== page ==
There are three types of sleeping pads. They are; Air sleeping pads, Open-Cell (Self Inflating) Sleeping pads and Closed Cell sleeping pads.
After explaining the main sleeping pad types we will also cover what to look for when purchasing a sleeping pad.
Types of Sleeping Pads
|Features||Air Sleeping Pads||Open Cell (Self Inflating) Sleeping Pads||Closed Cell Sleeping Pads|
|Weight||0.5 to 2 lbs||2 to 8 lbs||0.5 to 1 lb|
|Warmth||Depending on the R-value of the model, they can be used 4 seasons||Depending on the R-value of the model, they can be used 4 seasons||Not Suitable For Cold Weathers|
|Pack Size||Highly Compressible (around Ø 4″ x 8″)||Not as Compressible as Air Sleeping Pads||Most of Them can be Folded around 20" x 5 " x 5.5"|
|Durability||Not as Durable as Other Types of Sleeping Pads||Durable||Durable|
|Best For||Backpacking||Car Camping||Summer Thru Hiking|
Air Sleeping Pads
For air sleeping pads your cushion is the air, they can be inflated by breath or a small pump sack. Since they don’t use foam for cushioning, they are ultralight, and highly small when packed, therefore, they are the best option for backpacking.
Although it depends on the brand and model, an air sleeping pad weighs less than 1 pound and can pack down to Ø 4″ x 8″. In general, they are not as warm as self-inflating sleeping pads, but there are some models that can keep you warm down to -35 F.
Air pads are not as durable as other types of sleeping pads. Even though most of them come with a repair kit they are useless when they’re damaged badly. Therefore, you need to be careful with them.
They are also much cheaper than self-inflating sleeping pads, their prices vary between 30 to 150 dollars.
In conclusion, If you are looking for a sleeping pad for backpacking or if you are low on the budget, air sleeping pads are ideal for you.
Open Cell (Self-Inflating) Foam Sleeping Pads
Open Cell Foam sleeping pads are also known as Self-Inflating sleeping pads. Their cushion is the combination of foam and air.
When you roll them down they release the air inside to pack down smaller. When they are unrolled they suck the air back and inflate themselves (in most cases you still have to blow the valve a little bit to get the pad a bit thicker).
They are much warmer compared to other types of sleeping pads. Some of them can keep you warm down to – 55 F. They are also the best type of sleeping pad for comfort.
Self Inflating pads have a few downsides as well. They are heavier, bulkier and more expensive than other types of sleeping pads. But If you are doing car camping, weight and pack size shouldn’t be your first priority. Therefore, they are the best option for car camping trips.
If you have enough budget, don’t hesitate to spend on the sleeping pad. If you have a quality sleeping pad you can use it for at least 10 years.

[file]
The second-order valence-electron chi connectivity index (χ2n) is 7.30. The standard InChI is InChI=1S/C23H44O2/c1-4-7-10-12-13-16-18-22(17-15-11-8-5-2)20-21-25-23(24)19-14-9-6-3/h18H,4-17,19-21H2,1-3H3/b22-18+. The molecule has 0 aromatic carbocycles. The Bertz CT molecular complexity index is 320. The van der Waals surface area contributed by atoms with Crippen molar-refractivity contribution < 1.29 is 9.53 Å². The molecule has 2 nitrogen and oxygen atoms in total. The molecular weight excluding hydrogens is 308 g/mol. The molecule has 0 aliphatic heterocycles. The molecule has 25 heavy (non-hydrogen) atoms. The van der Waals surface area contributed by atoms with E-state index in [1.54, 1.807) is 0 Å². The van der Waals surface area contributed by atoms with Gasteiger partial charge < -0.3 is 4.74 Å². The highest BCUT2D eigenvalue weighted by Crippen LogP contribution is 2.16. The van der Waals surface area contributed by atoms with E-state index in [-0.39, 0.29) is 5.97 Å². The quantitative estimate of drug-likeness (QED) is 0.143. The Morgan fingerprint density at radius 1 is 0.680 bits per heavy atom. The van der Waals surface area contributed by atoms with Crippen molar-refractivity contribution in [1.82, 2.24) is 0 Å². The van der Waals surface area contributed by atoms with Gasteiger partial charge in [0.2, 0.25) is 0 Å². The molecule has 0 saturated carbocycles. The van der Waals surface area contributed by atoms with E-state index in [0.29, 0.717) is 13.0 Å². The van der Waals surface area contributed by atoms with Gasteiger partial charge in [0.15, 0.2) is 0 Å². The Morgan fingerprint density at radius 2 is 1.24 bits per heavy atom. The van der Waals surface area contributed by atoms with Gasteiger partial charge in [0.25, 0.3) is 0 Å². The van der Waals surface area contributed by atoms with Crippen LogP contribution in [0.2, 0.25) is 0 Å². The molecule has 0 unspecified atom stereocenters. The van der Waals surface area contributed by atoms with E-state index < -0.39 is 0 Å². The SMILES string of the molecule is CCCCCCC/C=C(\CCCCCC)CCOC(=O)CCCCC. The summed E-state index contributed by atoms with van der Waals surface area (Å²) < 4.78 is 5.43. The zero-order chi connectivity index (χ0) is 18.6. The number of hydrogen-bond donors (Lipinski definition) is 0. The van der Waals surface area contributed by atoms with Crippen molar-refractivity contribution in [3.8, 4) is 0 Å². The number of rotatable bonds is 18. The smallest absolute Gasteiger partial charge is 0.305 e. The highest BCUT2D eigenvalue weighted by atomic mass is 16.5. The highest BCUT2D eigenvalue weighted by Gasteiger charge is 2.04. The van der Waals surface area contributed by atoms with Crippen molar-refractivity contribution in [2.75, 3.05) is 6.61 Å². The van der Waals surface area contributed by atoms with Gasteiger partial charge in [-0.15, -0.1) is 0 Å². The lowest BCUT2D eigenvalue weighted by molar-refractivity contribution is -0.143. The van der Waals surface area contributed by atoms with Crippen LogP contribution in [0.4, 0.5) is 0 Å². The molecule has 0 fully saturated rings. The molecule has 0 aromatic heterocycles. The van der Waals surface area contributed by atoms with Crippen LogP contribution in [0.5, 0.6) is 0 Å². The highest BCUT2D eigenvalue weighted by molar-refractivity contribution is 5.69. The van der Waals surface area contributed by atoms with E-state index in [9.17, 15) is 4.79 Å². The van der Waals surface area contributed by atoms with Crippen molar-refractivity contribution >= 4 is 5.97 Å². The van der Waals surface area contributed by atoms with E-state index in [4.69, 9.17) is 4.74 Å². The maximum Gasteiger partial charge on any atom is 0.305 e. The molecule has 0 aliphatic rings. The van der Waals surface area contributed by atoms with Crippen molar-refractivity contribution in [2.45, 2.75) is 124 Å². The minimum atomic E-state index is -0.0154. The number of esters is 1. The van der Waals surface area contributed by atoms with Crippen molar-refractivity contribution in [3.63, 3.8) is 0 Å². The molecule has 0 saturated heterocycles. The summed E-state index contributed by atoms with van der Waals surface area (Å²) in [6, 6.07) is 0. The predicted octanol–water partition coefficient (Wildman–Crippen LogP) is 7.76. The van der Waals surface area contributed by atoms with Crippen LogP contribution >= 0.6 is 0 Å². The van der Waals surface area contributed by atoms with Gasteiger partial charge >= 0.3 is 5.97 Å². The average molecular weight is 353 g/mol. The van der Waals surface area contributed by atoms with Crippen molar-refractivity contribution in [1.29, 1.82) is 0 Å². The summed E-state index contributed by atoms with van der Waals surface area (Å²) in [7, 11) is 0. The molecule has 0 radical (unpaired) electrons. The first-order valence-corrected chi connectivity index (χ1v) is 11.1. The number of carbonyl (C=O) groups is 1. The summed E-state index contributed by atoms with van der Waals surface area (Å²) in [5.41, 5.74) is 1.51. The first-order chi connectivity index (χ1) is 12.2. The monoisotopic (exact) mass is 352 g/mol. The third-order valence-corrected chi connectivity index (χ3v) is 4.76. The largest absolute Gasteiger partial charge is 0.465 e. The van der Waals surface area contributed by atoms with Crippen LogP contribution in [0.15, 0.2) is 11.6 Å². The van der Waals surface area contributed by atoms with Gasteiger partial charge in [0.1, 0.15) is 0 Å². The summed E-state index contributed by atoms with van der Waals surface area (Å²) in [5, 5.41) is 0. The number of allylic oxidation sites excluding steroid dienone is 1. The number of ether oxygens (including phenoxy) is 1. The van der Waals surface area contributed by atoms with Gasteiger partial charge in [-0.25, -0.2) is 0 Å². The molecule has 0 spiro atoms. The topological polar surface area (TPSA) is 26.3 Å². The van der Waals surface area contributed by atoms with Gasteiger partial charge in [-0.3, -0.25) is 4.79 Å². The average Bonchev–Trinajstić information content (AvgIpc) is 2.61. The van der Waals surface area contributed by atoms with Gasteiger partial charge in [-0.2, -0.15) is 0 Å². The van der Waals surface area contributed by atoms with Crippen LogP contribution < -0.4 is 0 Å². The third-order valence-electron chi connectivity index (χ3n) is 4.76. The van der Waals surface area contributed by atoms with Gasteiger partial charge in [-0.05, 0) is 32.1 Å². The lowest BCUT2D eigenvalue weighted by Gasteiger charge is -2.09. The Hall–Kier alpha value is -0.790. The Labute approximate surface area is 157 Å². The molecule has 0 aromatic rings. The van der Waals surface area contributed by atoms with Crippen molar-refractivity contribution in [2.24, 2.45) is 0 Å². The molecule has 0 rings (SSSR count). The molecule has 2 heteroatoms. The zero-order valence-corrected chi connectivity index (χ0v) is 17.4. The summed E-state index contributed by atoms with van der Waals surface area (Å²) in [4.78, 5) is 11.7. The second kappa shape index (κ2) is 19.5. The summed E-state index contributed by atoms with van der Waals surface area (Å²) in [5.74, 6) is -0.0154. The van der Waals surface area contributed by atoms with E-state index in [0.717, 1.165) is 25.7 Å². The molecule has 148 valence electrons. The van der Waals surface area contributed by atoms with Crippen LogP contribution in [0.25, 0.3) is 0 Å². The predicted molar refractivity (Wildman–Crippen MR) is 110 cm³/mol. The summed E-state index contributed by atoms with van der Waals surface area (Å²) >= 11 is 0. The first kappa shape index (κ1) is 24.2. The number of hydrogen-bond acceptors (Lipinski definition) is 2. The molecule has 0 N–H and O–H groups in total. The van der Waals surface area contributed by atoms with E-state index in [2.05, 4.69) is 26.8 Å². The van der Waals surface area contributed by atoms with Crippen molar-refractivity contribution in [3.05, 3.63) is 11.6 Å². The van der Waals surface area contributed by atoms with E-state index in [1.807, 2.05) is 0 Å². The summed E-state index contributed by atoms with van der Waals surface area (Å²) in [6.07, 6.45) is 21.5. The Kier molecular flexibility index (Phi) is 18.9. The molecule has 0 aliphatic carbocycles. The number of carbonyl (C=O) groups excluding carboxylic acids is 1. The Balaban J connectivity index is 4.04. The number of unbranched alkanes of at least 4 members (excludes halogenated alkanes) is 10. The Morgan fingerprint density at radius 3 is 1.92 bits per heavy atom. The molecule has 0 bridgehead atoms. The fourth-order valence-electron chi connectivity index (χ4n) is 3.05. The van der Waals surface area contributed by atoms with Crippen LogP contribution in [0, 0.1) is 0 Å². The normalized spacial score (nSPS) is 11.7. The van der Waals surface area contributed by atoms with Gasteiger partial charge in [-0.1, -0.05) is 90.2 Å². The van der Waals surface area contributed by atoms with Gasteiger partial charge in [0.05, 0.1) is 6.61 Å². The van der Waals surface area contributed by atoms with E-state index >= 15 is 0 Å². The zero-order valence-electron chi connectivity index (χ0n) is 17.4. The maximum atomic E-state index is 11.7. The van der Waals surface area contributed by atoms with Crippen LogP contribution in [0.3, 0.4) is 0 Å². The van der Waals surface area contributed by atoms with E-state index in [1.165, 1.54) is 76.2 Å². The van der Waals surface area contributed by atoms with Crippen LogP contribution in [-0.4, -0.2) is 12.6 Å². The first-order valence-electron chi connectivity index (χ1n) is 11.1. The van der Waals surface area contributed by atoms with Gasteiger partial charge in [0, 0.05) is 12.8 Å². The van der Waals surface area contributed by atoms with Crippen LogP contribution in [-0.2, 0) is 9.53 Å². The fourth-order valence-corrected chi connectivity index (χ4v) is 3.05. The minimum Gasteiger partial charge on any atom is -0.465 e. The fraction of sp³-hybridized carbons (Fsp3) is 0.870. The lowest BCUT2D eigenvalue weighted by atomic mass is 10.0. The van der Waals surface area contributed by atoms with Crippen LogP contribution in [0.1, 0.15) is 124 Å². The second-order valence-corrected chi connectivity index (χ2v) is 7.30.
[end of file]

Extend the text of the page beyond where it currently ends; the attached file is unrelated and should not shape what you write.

Closed Cell Foam Sleeping Pads
Closed Cell Foam Sleeping Pads generally weigh around 15 oz, which makes them the lightest type of sleeping pad. They are very easy to set up; just throw them on the ground and they are done.
They are also the cheapest type of sleeping pad, they cost between 20 to 50 dollars. But they have lots of downsides.
In general, Closed-Cell sleeping pads are 1″ thick which is very thin, especially for side sleepers. If you are a side sleeper definitely go for a sleeping pad at least 3″ of thick. Since they can’t be compressed they are bulky, their folded dimensions are generally around 20″ x 5″ x 5.5″. Their last downside is they are not suitable for cold-weather camping.
In conclusion, If you are doing a thru-hike in summer, Closed Cell Foam can be your best option, but in every other case, we recommend air pads or self-inflating pads.
What to Look For When Buying a Sleeping Pad
There are several things to be taken into consideration when buying a sleeping pad. They are:
- Insulation (R-Value)
The R-Value is a measure to understand the warmth of a sleeping pad. The higher the R-Value, the higher the insulation. If you are planning a cold-weather camping trip, high R-Value should be your first priority.
If you are a side sleeper, you should be extra careful before choosing a sleeping pad. Since the pressure increases when you lay on your side you start to feel the ground and get uncomfortable. If you are a side sleeper choose a sleeping pad at least 3 inches thick.
If you have a bad back take a look at our article about Best Sleeping Pads for Bad Backs.
There are two types of sleeping bags when it comes to shape; Rectangular and Mummy Sleeping Pads. Unlike rectangular sleeping pads, mummy sleeping pads have a tapered form (wider on shoulder, more narrow on the feet area) to save from weight and pack size.
Even though Mummy sleeping pads are better for backpacking, if you tend to move during sleeping you might be more comfortable on a rectangular sleeping pad.